Because of the failure of the college, the bonds were worth about 10 cents on the dollar “if anyone would buy them,” said a trustee of the college. Included in the package of securities were checks, also made out to Harris, as partial payments for liquidation of the bonds. But as the college had stopped payment on the checks as soon as the robbery was reported, the package was worthless to anyone but Harris and her daughters.

The bonds were found July 19 in brush along the tracks about a thousand yards west of the train depot. The worthless checks, however, were still missing. Speculation was that the thief took the package thinking it was an express currency shipment and, finding the bonds instead, simply threw them away.

Wednesday, July 13, 2016

Kinzua teen rules over tiny town

Like Gulliver in the fictional land of Lilliput, Otis Cody towered over a tiny town built in the community of Kinzua. By July of 1971, 19-year-old Cody had been building the miniature logging town for seven years, and his model community covered a good share of the hillside behind his family’s home.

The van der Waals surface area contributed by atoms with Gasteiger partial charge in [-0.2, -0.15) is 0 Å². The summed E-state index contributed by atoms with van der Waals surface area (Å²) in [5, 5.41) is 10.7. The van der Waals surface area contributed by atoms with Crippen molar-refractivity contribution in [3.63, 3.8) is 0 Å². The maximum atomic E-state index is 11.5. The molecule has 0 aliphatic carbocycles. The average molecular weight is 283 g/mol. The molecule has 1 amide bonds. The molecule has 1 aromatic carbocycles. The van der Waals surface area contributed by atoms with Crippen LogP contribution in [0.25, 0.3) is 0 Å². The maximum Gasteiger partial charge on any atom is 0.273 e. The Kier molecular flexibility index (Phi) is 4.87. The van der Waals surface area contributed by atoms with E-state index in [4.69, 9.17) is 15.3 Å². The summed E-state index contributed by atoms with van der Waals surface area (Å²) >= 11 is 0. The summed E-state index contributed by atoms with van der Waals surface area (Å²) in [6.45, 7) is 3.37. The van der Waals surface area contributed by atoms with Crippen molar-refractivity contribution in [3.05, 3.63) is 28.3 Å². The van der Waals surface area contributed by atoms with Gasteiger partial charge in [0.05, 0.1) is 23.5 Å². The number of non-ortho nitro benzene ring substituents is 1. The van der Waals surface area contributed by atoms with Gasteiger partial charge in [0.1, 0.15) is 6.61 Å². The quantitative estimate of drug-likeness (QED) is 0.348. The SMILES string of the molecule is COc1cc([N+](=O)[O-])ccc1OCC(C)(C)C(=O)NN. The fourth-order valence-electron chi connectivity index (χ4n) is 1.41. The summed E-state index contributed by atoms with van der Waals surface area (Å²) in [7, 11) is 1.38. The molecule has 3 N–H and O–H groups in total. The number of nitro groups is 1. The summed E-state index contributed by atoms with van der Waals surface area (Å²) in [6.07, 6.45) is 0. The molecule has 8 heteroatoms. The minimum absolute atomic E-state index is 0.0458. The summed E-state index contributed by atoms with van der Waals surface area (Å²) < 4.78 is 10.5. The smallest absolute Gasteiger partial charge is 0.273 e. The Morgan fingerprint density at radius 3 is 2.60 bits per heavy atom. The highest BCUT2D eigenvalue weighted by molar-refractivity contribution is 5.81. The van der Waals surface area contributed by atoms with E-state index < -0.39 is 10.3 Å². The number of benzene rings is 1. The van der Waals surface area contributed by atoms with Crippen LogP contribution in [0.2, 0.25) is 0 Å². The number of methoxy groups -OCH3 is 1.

The town of Codyville included tiny logging equipment, homes and even paved roads. Log decks and stacks of tiny finished lumber dotted the hillside. And when Cody was not hammering and sawing to add to the town, he was managing the weeds — though he left a few to serve as trees. “It gives me something to do,” Cody said.

Deer from the forest around Kinzua often wandered through the town at night, leaving only tracks. Human vandals, however, once raided Codyville under the cover of darkness and caused damage that took weeks to repair.

The adults in Kinzua, including Cody’s parents, loved to show off the miniature town to visitors. Ray Cody worked as a truck driver for Kinzua Corp., while his wife worked on a manufacturing line in the mill, along with the wives of several other Kinzua employees.
Otis Cody looms over his miniature logging town in July of 1971 (East Oregonian file photo)
“We’re proud of the town Cody has built,” said Allen Nistad, Kinzua’s general manager.